THE BLOG
03/19/2014 11:36 am ET Updated May 19, 2014

Being Latino Is Not a Crutch

I'll tell you what happens to a person of color once he/she "makes it." They fall victims to the myth of meritocracy. Once they're knighted kings and queens of the universe, they think they made it solely on their hard work, talent and intelligence. It's insulting to think everyone else isn't good or trying hard enough. Social capital and a little luck goes a long way, by the way.

Don't believe the lies. You are as capable as anyone else to be great. There's no magic formula. There's no genetic advantage. It's the availability of opportunities. Which we are sorely lacking.

"Just do it," "think positive," "work harder," "make your own," is misguided, misinformed and dangerous raise-yourself-by-the-bootstraps advice. Demand for more and better opportunities. Don't let people tell you that you're not entitled to them, because your name, your money, your labor is exploited and neither you nor your children benefit from them as much as you should. The Latino/Hispanic buying power is quickly approaching $1.5 trillion. Use it wisely. Consume Latino content (publications, movies, theater, music, books), products, and patronize Latino establishments. Reinvest in yourself.

If you see a film/show that was shot in a location in which the Latino population is predominant and you don't see at least a few of us there, walk out, change the channel, but not before vocalizing your displeasure. If you enter a business that has more than ten people employed and you do not see one Latino there, walk out. Find another one that does and not just hidden away doing manual labor. Not that there's anything wrong with it, but we are capable of doing it all.

Let's also get rid off destructive language that is based on positive and negative stereotypes. Do not say "get a Jewish Lawyer" or an "Indian/Asian doctor" to your family and friends because that says that our lawyers and our doctors aren't good enough. That, in turn, says that other people are better than what you do at what you do. This truly isn't the case. We have amazing professionals (journalists, writers, directors, white, and blue collar workers) who are just as capable and as competent as anybody else from any other race or ethnicity.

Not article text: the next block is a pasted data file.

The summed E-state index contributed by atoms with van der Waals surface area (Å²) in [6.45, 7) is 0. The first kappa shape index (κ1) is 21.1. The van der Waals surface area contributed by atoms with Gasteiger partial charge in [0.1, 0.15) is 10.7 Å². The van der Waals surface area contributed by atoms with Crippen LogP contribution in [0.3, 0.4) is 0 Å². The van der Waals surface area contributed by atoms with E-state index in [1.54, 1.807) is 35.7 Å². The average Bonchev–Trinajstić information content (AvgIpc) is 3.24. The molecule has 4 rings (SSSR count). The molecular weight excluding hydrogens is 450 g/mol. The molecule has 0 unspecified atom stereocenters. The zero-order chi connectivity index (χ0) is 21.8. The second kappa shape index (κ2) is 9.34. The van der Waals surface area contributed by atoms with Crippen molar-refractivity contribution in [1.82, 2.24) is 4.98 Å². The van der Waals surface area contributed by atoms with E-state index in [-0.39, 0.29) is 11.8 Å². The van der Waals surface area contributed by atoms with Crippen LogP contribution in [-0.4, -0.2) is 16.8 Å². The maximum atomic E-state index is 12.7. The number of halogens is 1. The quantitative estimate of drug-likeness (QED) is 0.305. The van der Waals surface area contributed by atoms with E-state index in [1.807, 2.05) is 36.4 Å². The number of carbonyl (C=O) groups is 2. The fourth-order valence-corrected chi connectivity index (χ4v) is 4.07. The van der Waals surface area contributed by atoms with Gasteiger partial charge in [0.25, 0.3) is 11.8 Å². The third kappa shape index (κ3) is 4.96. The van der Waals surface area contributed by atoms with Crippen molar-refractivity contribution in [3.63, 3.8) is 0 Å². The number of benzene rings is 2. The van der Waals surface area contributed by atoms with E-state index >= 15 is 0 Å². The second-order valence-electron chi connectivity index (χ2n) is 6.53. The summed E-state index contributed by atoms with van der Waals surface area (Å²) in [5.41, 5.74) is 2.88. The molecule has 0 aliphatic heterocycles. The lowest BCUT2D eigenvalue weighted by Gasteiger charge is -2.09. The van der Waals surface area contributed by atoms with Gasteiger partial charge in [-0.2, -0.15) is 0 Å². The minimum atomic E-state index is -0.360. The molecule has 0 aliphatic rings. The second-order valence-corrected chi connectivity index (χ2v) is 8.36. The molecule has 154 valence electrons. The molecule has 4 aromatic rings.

Another point I'd like to touch on is iconography and the infallibility we freely give it. Here's the main reason why we shouldn't make our Latino icons and leaders out to be infallible: It is atrophying and dangerous. It's dangerous because we will take everything they say as gospel. Even their ignorance, apathy, and their excuses for not paying it forward. It is atrophying because we will not rise to any challenge because we think those who have accomplished great things are infallible or blessed. That what they have done comes from something supernatural, special, seldom attained. Trust me, folks, you don't need to be perfect to accomplish great things, to elevate yourself and humanity. Being human is enough.

Being Latino is not a crutch. Society keeps telling us it is. I'm telling you it's not. Believe in yourself. Pass it on to your family, your friends, your children, and society. You have the ability to be and do anything you set your mind to. You deserve the opportunity to accomplish it. Demand it.